Mum and Dad were yelling again. Me and my brother were hiding in the cupboard under the stairs, our eyes glued to the cracks between the planks in the door. But we could only see the hall carpet. I heard a voice shout 'Let me go', and the door slammed so hard that the vase fell off the telephone table and smashed. I was so afraid of the swinging fists, the shouting. Of being hurt again. My brother sobbed – he was only three – and I froze. I put my hand over his mouth to keep him quiet. His eyes were big, tear-filled, sorry. I heard footsteps, and shrank into the dark, holding my brother tight. The door was yanked open, and I saw dad's face, looming in the doorway, shadow against the light. He knelt down and crawled in. Scooped us into his arms. Put his tear-wet cheek against ours. Told us that he was sorry that he hadn't been able to protect us. That she was gone. And that now everything was going to be all right.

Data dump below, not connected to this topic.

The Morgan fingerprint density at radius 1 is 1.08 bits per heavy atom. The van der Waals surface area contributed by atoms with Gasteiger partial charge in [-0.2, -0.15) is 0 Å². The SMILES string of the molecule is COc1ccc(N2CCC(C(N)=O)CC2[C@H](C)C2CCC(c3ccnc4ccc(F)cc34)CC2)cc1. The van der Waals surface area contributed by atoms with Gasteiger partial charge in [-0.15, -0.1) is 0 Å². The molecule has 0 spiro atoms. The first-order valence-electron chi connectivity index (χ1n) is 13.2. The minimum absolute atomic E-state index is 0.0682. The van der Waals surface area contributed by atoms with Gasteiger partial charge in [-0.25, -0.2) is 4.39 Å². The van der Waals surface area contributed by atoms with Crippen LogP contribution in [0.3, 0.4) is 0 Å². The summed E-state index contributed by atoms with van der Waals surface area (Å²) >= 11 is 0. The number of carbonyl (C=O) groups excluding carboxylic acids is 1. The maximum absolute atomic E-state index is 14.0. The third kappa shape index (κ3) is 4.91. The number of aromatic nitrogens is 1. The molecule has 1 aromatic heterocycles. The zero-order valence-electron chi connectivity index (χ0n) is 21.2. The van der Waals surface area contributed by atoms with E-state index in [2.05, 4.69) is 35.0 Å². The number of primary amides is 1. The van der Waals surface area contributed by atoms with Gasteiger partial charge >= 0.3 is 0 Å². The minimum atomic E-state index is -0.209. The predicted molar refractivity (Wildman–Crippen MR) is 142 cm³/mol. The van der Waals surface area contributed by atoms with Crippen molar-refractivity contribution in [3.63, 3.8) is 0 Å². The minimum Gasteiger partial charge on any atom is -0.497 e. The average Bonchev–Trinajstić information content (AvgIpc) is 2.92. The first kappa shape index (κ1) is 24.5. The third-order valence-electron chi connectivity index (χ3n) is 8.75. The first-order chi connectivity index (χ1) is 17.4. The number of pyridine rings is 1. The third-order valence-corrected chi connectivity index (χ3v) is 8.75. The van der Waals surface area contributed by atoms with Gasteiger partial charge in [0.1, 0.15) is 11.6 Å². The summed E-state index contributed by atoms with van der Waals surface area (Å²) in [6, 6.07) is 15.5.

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Writing short fiction, monologues and plays